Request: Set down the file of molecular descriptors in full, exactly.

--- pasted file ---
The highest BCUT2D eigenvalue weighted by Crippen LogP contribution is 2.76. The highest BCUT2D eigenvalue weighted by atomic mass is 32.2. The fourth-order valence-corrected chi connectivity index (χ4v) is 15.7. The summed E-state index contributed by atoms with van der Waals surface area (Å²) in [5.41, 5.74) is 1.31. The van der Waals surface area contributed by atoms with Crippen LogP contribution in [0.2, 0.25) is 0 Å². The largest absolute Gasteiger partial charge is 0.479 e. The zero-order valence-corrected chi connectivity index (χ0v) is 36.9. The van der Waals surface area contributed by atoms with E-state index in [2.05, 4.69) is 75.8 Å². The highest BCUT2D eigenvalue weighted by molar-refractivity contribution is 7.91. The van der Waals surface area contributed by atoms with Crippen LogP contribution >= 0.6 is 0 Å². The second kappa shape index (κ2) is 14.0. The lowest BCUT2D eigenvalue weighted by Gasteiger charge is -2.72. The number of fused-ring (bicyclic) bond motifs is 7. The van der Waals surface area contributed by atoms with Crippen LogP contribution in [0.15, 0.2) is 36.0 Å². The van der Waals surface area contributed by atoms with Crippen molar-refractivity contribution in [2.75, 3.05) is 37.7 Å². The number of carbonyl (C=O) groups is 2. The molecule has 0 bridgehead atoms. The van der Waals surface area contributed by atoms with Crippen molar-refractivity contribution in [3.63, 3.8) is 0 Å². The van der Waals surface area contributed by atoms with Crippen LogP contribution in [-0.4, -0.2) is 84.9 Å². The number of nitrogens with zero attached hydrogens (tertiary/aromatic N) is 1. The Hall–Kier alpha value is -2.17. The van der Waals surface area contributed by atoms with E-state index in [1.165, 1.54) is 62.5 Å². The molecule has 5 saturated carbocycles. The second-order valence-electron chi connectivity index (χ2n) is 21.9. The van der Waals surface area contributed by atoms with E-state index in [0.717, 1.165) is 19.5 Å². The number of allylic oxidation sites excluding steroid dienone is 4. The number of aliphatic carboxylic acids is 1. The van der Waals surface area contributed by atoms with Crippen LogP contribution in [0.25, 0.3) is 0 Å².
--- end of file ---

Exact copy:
The highest BCUT2D eigenvalue weighted by Crippen LogP contribution is 2.76. The highest BCUT2D eigenvalue weighted by atomic mass is 32.2. The fourth-order valence-corrected chi connectivity index (χ4v) is 15.7. The summed E-state index contributed by atoms with van der Waals surface area (Å²) in [5.41, 5.74) is 1.31. The van der Waals surface area contributed by atoms with Crippen LogP contribution in [0.2, 0.25) is 0 Å². The largest absolute Gasteiger partial charge is 0.479 e. The zero-order valence-corrected chi connectivity index (χ0v) is 36.9. The van der Waals surface area contributed by atoms with E-state index in [2.05, 4.69) is 75.8 Å². The highest BCUT2D eigenvalue weighted by molar-refractivity contribution is 7.91. The van der Waals surface area contributed by atoms with Crippen LogP contribution >= 0.6 is 0 Å². The second kappa shape index (κ2) is 14.0. The lowest BCUT2D eigenvalue weighted by Gasteiger charge is -2.72. The number of fused-ring (bicyclic) bond motifs is 7. The van der Waals surface area contributed by atoms with Crippen LogP contribution in [0.15, 0.2) is 36.0 Å². The van der Waals surface area contributed by atoms with Crippen molar-refractivity contribution in [2.75, 3.05) is 37.7 Å². The number of carbonyl (C=O) groups is 2. The molecule has 0 bridgehead atoms. The van der Waals surface area contributed by atoms with Crippen molar-refractivity contribution in [3.63, 3.8) is 0 Å². The van der Waals surface area contributed by atoms with Crippen LogP contribution in [-0.4, -0.2) is 84.9 Å². The number of nitrogens with zero attached hydrogens (tertiary/aromatic N) is 1. The Hall–Kier alpha value is -2.17. The van der Waals surface area contributed by atoms with E-state index in [1.165, 1.54) is 62.5 Å². The molecule has 5 saturated carbocycles. The second-order valence-electron chi connectivity index (χ2n) is 21.9. The van der Waals surface area contributed by atoms with E-state index in [0.717, 1.165) is 19.5 Å². The number of allylic oxidation sites excluding steroid dienone is 4. The number of aliphatic carboxylic acids is 1. The van der Waals surface area contributed by atoms with Crippen LogP contribution in [0.25, 0.3) is 0 Å².